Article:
Dust Devil: The Final Cut
Written & Directed by Richard Stanley
Dust Devil...Robert John Burke
Wendy Robinson...Chelsea Field
Mark Robinson...Rufus Swart
Ben Mukurob...Zakes Mokae
Captain Beyman...William Hootkins
A mysterious stranger in an even more mysterious trench coat seduces a woman, snaps her neck just before her sexual climax, and then burns her house down to the warbling strains of a radio preacher. Wendy is a suicidal woman who finally decides to leave her abusive husband Mark, and hits the road in search of freedom. Their paths cross for the first time at Bethany, a “shit-hole” town deep in the desert of Africa. When she sees him hitchhiking a short time later, she offers him a ride, never realizing what she’s getting herself into. It would seem that her new passenger is not just a killer. As the tagline goes, he’s much worse: a shape-shifting supernatural being of the desert that the superstitious locals refer to as the Dust Devil.
The Dust Devil character looks (and is scored) like a neo-western throwback. He is deceptively complex, and you’re really not ever sure what to make of him, especially when he shows his vulnerable side. Is he really evil, or is he just a victim of circumstance, doing only what must be done to insure his own survival?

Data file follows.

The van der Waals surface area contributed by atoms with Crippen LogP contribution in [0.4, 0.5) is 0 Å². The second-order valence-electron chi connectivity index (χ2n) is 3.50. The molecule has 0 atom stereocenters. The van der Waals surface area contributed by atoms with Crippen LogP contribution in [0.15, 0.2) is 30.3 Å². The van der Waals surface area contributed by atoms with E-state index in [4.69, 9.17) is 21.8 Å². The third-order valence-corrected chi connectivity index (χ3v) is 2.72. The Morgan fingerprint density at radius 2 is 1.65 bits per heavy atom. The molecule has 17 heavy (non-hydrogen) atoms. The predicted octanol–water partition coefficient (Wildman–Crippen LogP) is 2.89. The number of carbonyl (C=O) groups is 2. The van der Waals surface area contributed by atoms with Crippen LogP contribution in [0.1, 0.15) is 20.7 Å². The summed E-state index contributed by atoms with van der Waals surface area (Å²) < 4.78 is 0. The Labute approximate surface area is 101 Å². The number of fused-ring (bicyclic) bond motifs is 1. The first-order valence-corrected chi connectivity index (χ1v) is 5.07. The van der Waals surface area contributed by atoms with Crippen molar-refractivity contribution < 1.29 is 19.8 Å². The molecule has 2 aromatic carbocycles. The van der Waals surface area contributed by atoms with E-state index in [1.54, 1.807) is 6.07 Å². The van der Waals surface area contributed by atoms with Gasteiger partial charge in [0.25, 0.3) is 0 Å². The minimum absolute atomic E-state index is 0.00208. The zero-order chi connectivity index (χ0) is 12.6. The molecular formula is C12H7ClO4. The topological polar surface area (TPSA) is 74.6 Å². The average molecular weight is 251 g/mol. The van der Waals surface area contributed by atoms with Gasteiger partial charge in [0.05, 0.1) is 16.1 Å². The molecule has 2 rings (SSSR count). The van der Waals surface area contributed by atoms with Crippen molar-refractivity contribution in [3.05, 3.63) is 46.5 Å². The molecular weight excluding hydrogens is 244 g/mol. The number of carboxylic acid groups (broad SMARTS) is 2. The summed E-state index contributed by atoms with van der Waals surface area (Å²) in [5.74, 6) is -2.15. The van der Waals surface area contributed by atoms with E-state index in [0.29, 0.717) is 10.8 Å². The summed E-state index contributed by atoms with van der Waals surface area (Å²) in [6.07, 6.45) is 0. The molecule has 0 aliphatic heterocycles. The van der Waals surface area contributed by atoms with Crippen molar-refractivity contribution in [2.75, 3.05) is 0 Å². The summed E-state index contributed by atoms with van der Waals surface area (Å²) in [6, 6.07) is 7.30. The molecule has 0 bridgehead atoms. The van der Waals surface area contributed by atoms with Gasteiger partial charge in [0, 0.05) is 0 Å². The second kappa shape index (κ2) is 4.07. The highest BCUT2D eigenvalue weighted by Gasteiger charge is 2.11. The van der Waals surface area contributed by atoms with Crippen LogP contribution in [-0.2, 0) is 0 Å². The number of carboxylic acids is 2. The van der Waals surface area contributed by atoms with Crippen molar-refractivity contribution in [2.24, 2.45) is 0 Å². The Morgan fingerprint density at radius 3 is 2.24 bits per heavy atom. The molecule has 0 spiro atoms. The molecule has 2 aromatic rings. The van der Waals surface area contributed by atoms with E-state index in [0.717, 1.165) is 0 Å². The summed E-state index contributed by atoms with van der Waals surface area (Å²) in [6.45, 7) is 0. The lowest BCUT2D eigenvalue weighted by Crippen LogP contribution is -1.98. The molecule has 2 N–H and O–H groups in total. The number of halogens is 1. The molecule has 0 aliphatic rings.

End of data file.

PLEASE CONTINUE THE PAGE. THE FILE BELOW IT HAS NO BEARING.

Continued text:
Ben Mukurob is the obsessive detective chasing the killer, who learns that the mutilation of the body and the symbols drawn on the walls of the crime scene all point to one thing: witchcraft. He’s not much of a believer in magic, but in order to catch his man, he may have to change his views. On top of this, we have Mark trying to track Wendy down, although we don’t know for sure what he’s got in mind once he finds her. The two men of course wind up joining forces.
It’s a grim, atmospheric film with stunning visuals and heavy symbolism that are just as important as the actual story. Rock solid performances are put in by Robert John Burke as the Dust Devil and Zakes Mokae as Ben Mukurob, two characters who are (pardon the pun) as different as black and white. The initial release of the movie was butchered down to 87 minutes by the fine folks at Miramax, but for the full experience, be sure to track down The Final Cut. The truly obsessive, however, may be interested in forking over a little extra scratch for the 5-disc set.
Visual-oriented horror fans—as well as fans of Rescue Me who want to see Burke in a role decidedly different than his Father Mickey Gavin persona—will definitely want to check this out.
South Africa/United Kingdom